I have to ask this: how often have you bought an academic book and then spent the entire afternoon following that just reading it? I mean not just skimming through it because it’s for an essay due the next day, but really reading it. Not just reading it, but also measuring the validity its arguments and at the same time enjoying every word you read.
Well I have that sort of experience this summer, and I might be bias in the, but the book was GOOD!!! Why am I bias? Well, the author was my former teacher in Early medieval history at the now University of Nordland, Norway, Alf Ragnar Nielssen. However, I believe that anyone who read this book will agree with me that it is a book well worth adding to any library throughout the world, and that any scholar who consider themselves serious about the Viking age should at least know what it suggest.
I have always been intrigued by the settling of Iceland, and how a nation came to exist on that island. Until now have most scholars maintained the conservative view that the migration to Iceland came predominantly from Western Norway, more specifically from what today is the counties of Moere and Romsdal, Sogn og Fjordane, Hordaland and Rogaland. Although this is the dominant opinion, scholars have lately started to re-evaluate the material from the Landnama book, as well as the genetic tests of the Icelandic population. Which suggest that Iceland was not only settled from Western Norway, but also from the British Isles, and other parts of Scandinavia, such as Sweden, Denmark and other parts of Norway.
Yet, none have so far explored the possibility of a North Norwegian migration to Iceland, although there is clear evidence in the Landnama book that there were settlers from this region. Well I should probably correct myself, none had done is except Alf Ragnar Nielssen, which this summer, June 2012, published a book on the topic called: ‘Landnåm fra Nord’ [Migration from the North].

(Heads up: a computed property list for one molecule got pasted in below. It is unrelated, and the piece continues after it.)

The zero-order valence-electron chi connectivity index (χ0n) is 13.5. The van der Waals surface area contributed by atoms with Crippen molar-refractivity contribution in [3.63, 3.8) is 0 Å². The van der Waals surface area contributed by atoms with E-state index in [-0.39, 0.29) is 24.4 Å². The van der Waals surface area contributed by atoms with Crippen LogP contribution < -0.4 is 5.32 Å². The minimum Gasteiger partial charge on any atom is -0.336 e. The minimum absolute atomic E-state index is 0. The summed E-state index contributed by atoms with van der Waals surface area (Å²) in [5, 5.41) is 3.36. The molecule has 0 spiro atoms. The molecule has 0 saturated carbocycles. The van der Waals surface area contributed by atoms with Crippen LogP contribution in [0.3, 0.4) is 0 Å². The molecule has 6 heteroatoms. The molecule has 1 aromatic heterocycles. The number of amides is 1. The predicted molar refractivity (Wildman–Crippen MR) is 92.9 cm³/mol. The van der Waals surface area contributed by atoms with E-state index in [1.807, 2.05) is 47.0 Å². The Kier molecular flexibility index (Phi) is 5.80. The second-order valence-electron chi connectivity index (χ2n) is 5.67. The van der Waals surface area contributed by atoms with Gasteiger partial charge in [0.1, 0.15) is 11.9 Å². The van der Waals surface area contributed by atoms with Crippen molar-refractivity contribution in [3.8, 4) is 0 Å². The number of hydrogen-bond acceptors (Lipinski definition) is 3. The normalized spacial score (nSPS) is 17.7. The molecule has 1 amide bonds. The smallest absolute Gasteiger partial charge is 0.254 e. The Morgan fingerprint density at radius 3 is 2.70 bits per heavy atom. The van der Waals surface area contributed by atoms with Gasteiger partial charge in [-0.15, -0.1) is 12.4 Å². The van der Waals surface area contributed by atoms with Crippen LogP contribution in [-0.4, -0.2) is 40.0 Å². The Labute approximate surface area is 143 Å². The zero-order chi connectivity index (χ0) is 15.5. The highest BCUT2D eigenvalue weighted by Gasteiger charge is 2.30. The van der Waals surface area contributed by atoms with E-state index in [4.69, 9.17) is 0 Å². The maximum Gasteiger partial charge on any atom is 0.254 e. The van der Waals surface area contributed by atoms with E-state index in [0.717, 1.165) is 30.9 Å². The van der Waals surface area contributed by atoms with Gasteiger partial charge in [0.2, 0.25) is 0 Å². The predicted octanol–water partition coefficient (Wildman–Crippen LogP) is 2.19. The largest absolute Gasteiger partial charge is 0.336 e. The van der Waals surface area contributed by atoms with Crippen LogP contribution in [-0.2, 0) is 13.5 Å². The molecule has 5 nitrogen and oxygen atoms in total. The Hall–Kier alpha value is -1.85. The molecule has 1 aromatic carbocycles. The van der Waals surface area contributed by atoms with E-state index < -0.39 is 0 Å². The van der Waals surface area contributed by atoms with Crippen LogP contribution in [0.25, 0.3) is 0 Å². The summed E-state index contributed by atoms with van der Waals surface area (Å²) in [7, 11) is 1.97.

‘Landnåm fra nord’ by Professor Nielssen is what some might call a breath of fresh air, it’s a book that not only explores the current ideas and accepted truths about the migration, and the sources available for exploring these truths. It also critically investigates what the sources themselves are saying, and seeing their evidence within the wider context of the Viking world both in North Sea perspective and the influence of the high North upon the issues it is concerned with. The book is divided in two, one part where it examines the context and the findings of the research in a wider context, as well as looks at each subject individually such as the women of the migration, the possibility of a Sámi element in the migration, the political and economic structures the emigrates left behind, and those they established when they came to Iceland. In the second part of the book does the author present the evidence on which he bases his conclusions, furthermore the author gives not only the references on which he bases his finding, but also the text itself, which makes it easier for the reader to follow. This makes the book not only a great introduction to the North Norwegian Viking age and the migration to Iceland, but also a respectable and important text for anyone who wish to understand the settling of Iceland and the use of the Icelandic literature as sources for history.
Unfortunately, this book is not published in English, but in Norwegian. So my advice for all of you out there: learn Norwegian and read the book as it is well worth learning the language just for that book. Or you can wait for Professor Nielssen to publish his findings in English, which I hope he will do soon. But for those of you who read Norwegian, you should definitely go out and buy the book or get your local library to get it, as it’s probably the best academic book that will be published in 2012.